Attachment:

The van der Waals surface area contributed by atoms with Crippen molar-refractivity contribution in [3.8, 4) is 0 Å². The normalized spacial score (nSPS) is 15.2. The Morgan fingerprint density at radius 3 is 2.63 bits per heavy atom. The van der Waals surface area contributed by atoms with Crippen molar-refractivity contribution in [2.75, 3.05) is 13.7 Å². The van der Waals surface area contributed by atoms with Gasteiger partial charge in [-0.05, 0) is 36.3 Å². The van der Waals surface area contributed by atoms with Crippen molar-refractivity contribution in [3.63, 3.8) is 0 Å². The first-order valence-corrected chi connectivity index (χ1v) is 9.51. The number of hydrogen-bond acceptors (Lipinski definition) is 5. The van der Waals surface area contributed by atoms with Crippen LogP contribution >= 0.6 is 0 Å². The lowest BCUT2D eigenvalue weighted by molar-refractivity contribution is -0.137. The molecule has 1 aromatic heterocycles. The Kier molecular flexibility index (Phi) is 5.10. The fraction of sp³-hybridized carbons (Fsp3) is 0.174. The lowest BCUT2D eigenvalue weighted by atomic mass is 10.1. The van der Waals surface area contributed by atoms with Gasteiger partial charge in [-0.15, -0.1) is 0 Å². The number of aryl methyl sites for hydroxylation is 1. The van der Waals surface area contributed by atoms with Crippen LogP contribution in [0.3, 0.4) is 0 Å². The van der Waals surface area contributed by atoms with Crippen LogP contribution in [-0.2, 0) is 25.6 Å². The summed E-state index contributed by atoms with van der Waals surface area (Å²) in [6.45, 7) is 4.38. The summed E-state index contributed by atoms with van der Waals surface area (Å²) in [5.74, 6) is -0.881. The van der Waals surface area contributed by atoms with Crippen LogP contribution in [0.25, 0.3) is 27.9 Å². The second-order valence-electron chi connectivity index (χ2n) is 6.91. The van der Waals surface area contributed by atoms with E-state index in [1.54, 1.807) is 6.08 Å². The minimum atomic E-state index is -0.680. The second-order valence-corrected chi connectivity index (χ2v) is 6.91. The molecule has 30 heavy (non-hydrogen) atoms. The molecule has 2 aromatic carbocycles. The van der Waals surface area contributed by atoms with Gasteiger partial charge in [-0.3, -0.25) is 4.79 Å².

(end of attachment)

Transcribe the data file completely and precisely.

The van der Waals surface area contributed by atoms with Crippen molar-refractivity contribution in [3.8, 4) is 0 Å². The normalized spacial score (nSPS) is 15.2. The Morgan fingerprint density at radius 3 is 2.63 bits per heavy atom. The van der Waals surface area contributed by atoms with Crippen molar-refractivity contribution in [2.75, 3.05) is 13.7 Å². The van der Waals surface area contributed by atoms with Gasteiger partial charge in [-0.05, 0) is 36.3 Å². The van der Waals surface area contributed by atoms with Crippen molar-refractivity contribution in [3.63, 3.8) is 0 Å². The first-order valence-corrected chi connectivity index (χ1v) is 9.51. The number of hydrogen-bond acceptors (Lipinski definition) is 5. The van der Waals surface area contributed by atoms with Crippen LogP contribution >= 0.6 is 0 Å². The lowest BCUT2D eigenvalue weighted by molar-refractivity contribution is -0.137. The molecule has 1 aromatic heterocycles. The Kier molecular flexibility index (Phi) is 5.10. The fraction of sp³-hybridized carbons (Fsp3) is 0.174. The lowest BCUT2D eigenvalue weighted by atomic mass is 10.1. The van der Waals surface area contributed by atoms with Gasteiger partial charge in [-0.15, -0.1) is 0 Å². The number of aryl methyl sites for hydroxylation is 1. The van der Waals surface area contributed by atoms with Crippen LogP contribution in [0.3, 0.4) is 0 Å². The van der Waals surface area contributed by atoms with Crippen LogP contribution in [-0.2, 0) is 25.6 Å². The summed E-state index contributed by atoms with van der Waals surface area (Å²) in [6.45, 7) is 4.38. The summed E-state index contributed by atoms with van der Waals surface area (Å²) in [5.74, 6) is -0.881. The van der Waals surface area contributed by atoms with Crippen LogP contribution in [0.25, 0.3) is 27.9 Å². The second-order valence-electron chi connectivity index (χ2n) is 6.91. The van der Waals surface area contributed by atoms with E-state index in [1.54, 1.807) is 6.08 Å². The minimum atomic E-state index is -0.680. The second-order valence-corrected chi connectivity index (χ2v) is 6.91. The molecule has 30 heavy (non-hydrogen) atoms. The molecule has 2 aromatic carbocycles. The van der Waals surface area contributed by atoms with Gasteiger partial charge in [-0.3, -0.25) is 4.79 Å².